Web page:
We had the privilege of trying renowned Argentine chef Francis Mallman’s cuisine to start the new year. 1884, his flagship restaurant in Mendoza, is housed in Escorihuela Gascón – one of the oldest bodegas in the region (founded in 1884). Mallman won the coveted Grand Prix de l’Art de la Sciene de la Cuisine from the National Academy of Gastronomy of Paris in 1996, and thereby became the first non-European to win this prestigous award. His cuisine is imaginative, yet simple; primal, yet sophisticated. All dishes pay tribute to regional cuisine and a love for open flames; many hail from his homeland of Patagonia.

We chose to sit outside in the garden, for a candlelight dinner with views of the grillmaster managing mayhem around the massive clay oven. To start, we split the whole roasted Andean pumpkin with mint and goat cheese salad and indulged in three types of freshly-made, artisan breads from the clay oven. For our entrees, we selected entrees that made Mallman famous: grilled and clay oven meat. We ordered clay oven lamb and pork chop a la parrilla (grilled), topped with prosciutto and accompanied with Patagonian potatoes.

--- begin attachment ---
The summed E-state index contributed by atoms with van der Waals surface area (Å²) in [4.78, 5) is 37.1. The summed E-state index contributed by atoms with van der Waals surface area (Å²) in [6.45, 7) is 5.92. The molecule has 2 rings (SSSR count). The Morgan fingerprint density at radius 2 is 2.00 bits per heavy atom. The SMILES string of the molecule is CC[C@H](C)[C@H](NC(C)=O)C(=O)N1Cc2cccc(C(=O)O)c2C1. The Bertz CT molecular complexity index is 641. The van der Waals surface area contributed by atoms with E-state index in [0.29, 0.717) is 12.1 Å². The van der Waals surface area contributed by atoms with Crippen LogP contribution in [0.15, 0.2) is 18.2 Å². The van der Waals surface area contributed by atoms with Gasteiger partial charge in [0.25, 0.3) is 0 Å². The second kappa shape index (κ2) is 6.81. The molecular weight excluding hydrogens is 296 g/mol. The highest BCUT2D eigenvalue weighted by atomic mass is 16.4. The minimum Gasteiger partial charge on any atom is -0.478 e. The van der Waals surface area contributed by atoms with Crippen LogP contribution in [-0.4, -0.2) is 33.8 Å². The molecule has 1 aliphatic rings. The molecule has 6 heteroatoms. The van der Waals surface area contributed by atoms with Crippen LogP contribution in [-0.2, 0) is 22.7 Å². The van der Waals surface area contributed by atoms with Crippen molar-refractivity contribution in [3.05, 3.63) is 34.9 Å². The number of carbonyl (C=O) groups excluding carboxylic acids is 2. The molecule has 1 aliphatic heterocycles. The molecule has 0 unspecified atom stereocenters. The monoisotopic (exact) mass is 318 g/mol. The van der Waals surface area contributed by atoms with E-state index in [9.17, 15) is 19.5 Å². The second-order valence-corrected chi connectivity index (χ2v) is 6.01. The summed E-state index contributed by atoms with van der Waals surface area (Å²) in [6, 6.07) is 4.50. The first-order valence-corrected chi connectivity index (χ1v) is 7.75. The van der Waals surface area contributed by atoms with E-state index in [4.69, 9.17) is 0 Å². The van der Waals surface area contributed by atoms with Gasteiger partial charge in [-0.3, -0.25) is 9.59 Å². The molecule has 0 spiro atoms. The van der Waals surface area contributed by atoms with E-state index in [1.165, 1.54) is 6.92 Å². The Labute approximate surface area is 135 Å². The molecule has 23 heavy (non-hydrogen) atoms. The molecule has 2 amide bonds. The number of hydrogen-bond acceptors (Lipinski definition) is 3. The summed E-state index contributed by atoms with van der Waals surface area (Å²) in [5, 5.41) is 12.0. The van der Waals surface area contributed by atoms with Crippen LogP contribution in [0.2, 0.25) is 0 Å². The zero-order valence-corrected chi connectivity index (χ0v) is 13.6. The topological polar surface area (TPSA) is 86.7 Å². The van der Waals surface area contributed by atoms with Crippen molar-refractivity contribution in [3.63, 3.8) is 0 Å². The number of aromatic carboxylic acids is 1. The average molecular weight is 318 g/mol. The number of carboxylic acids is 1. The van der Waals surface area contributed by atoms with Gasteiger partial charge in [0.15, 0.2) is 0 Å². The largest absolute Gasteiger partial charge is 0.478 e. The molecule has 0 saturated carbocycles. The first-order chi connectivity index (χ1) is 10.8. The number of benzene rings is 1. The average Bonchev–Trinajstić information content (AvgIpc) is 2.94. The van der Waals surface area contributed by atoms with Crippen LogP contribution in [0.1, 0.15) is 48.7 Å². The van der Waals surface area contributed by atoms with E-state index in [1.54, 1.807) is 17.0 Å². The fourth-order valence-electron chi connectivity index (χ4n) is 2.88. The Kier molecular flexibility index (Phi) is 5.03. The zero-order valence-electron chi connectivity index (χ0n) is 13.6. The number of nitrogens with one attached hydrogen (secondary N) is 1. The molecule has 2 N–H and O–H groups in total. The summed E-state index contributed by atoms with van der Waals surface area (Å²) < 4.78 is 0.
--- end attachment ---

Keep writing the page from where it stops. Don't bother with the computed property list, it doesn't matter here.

The grillmaster – One of our favorite parts of this meal was watching the “meat chef” run the clay oven. A one man show, he frantically worked to keep pace with the orders that poured in, seasoning meat only to fly around and yank a massive iron pan of sizzling animal protein out of the furnace. Without a timer and with multiple tasks, somehow he managed to know when each order was ready, delivering a sizzling hot, perfectly cooked slab of meat to the table in perfect synchronization with the sides from the kitchen.